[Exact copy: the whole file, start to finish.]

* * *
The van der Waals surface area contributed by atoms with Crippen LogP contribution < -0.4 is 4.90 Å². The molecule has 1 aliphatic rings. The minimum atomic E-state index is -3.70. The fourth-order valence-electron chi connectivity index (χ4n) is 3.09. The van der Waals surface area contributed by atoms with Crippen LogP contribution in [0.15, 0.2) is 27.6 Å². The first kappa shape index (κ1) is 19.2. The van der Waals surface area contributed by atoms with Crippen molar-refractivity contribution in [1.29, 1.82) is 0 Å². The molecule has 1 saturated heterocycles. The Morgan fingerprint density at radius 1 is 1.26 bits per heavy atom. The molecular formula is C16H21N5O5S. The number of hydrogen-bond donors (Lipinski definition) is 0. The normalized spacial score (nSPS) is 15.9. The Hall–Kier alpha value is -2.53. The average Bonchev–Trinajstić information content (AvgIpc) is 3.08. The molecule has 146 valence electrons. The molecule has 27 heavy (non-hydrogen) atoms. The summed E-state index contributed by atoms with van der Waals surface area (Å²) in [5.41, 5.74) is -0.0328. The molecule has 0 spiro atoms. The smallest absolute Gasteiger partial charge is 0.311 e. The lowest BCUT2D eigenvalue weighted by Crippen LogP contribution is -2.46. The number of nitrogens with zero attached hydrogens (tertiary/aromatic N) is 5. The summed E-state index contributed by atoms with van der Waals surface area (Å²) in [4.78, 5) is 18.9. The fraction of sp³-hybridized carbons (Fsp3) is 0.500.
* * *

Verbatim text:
The van der Waals surface area contributed by atoms with Crippen LogP contribution < -0.4 is 4.90 Å². The molecule has 1 aliphatic rings. The minimum atomic E-state index is -3.70. The fourth-order valence-electron chi connectivity index (χ4n) is 3.09. The van der Waals surface area contributed by atoms with Crippen LogP contribution in [0.15, 0.2) is 27.6 Å². The first kappa shape index (κ1) is 19.2. The van der Waals surface area contributed by atoms with Crippen molar-refractivity contribution in [1.29, 1.82) is 0 Å². The molecule has 1 saturated heterocycles. The Morgan fingerprint density at radius 1 is 1.26 bits per heavy atom. The molecular formula is C16H21N5O5S. The number of hydrogen-bond donors (Lipinski definition) is 0. The normalized spacial score (nSPS) is 15.9. The Hall–Kier alpha value is -2.53. The average Bonchev–Trinajstić information content (AvgIpc) is 3.08. The molecule has 146 valence electrons. The molecule has 27 heavy (non-hydrogen) atoms. The summed E-state index contributed by atoms with van der Waals surface area (Å²) in [5.41, 5.74) is -0.0328. The molecule has 0 spiro atoms. The smallest absolute Gasteiger partial charge is 0.311 e. The lowest BCUT2D eigenvalue weighted by Crippen LogP contribution is -2.46. The number of nitrogens with zero attached hydrogens (tertiary/aromatic N) is 5. The summed E-state index contributed by atoms with van der Waals surface area (Å²) in [4.78, 5) is 18.9. The fraction of sp³-hybridized carbons (Fsp3) is 0.500.